Einstein/Montefiore Department of Medicine

In The Media

The Associated Press interviews Nir Barzilai, M.D., about falsified University of Connecticut research on resveratrol, the red wine ingredient thought to improve health. Dr. Barzilai notes that the allegations will have no impact on resveratrol research because encouraging results have emerged from numerous labs around the world, including Einstein’s. Dr. Barzilai is the Ingeborg and Ira Leon Rennert Chair of Aging Research and director of the Institute for Aging Research. (Friday, January 13, 2012)

Dr. Barzilai's Profile
 
 
National Geographic.com interviews Paul Frenette, M.D., about the promise and potential dangers of new research showing stem cells from young mice injected into rapidly aging older mice significantly increased life span. Dr. Frenette is director of Einstein’s Ruth L. and David S. Gottesman Institute for Stem Cell and Regenerative Medicine Research. (Monday, January 09, 2012)

Dr. Frenette's Profile
 
 
The New York Times features research by Michael Lipton, M.D., Ph.D., that shows frequent "heading" in soccer may lead to brain injury and memory loss in amateur players. Dr. Lipton is associate professor of radiology and associate director of the Gruss Magnetic Resonance Research Center at Einstein and medical director of MRI services at Montefiore Medical Center. (Tuesday, December 13, 2011)

Dr. Lipton's Profile
 
 
Science magazine interviews Ana Maria Cuervo, M.D., Ph.D., about recent research on autophaghy, the cell’s natural recycling process that keeps cells cleans and uncluttered. Dr. Cuervo is professor of developmental and molecular biology and of anatomy and structural biology. (Friday, December 09, 2011)

Dr. Cuervo's Profile
 
 
USA Today (via HealthDay) interviews Nir Barzilai, M.D., about a new study that showed removing "senescent" cells – aging cells that do not function properly and disrupt surrounding healthy tissues – reduced or even eliminated age-related diseases in mice. Dr. Barzilai is the Ingeborg and Ira Leon Rennert Chair of Aging Research and director of the Institute for Aging Research. (Thursday, November 03, 2011)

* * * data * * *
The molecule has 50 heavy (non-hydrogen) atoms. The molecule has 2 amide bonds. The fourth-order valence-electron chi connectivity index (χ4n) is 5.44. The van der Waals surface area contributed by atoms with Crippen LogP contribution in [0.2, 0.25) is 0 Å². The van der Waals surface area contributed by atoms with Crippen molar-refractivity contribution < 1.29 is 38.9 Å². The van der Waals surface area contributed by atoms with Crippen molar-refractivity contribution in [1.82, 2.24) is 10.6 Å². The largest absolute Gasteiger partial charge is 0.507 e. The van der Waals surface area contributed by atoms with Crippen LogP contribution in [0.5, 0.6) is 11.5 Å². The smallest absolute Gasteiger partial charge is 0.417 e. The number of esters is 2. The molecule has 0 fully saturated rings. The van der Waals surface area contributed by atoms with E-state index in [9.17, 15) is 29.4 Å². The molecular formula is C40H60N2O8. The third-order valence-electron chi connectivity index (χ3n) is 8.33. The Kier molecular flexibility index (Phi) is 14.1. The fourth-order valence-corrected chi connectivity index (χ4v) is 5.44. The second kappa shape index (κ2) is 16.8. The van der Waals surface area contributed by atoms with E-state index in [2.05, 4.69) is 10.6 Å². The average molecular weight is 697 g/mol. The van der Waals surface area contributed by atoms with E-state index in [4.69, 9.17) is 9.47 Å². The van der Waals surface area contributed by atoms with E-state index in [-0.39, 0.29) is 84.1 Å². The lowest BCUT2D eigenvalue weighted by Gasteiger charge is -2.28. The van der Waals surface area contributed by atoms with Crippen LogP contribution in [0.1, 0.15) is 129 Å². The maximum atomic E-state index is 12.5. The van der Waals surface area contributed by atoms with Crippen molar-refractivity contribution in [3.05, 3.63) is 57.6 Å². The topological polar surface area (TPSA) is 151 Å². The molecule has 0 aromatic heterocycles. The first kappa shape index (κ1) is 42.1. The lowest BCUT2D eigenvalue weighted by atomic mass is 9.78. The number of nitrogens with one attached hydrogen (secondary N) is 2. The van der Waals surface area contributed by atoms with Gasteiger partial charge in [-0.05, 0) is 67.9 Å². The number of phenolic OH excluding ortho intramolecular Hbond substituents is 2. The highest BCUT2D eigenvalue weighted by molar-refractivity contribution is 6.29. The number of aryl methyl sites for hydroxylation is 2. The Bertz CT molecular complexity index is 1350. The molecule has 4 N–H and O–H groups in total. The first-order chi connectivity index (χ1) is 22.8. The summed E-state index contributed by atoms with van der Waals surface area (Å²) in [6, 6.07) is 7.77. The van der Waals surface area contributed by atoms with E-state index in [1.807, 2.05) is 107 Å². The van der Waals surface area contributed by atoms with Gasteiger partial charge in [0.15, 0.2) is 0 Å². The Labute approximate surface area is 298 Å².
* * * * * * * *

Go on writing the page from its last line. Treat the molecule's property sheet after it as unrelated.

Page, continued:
Dr. Barzilai's Profile
 
 
Associated Press interviews Nir Barzilai, M.D., about his longevity research and the Archon Genomics X PRIZE, a $10 million dollar competition that challenges teams to sequence the complete genomes of healthy centenarians, some of which will come from Dr. Barzilai’s Longevity Genes Project. Dr. Barzilai is the Ingeborg and Ira Leon Rennert Chair of Aging Research and director of the Institute for Aging Research. (Wednesday, October 26, 2011)

Dr. Barzilai's Profile
 
 
Renal & Urology News interviews Anna Broder, M.D., about her research that found the chance of survival for lupus patients with end-stage renal disease improved with frequent rheumatologist follow-up and continued immunosuppressive treatment. Dr. Broder is assistant professor of medicine. (Tuesday, October 11, 2011)

Dr. Broder's Profile
 
 
The Houston Chronicle features research by Alyson Moadel, Ph.D., found the practice of yoga improved the social and emotional well-being of breast cancer survivors, including decreasing emotional distress and enhanced spiritual well-being. Dr. Moadel is associate professor of clinical epidemiology & population health at Einstein and director of the psychosocial oncology program at the Albert Einstein Cancer Center. (Thursday, September 22, 2011)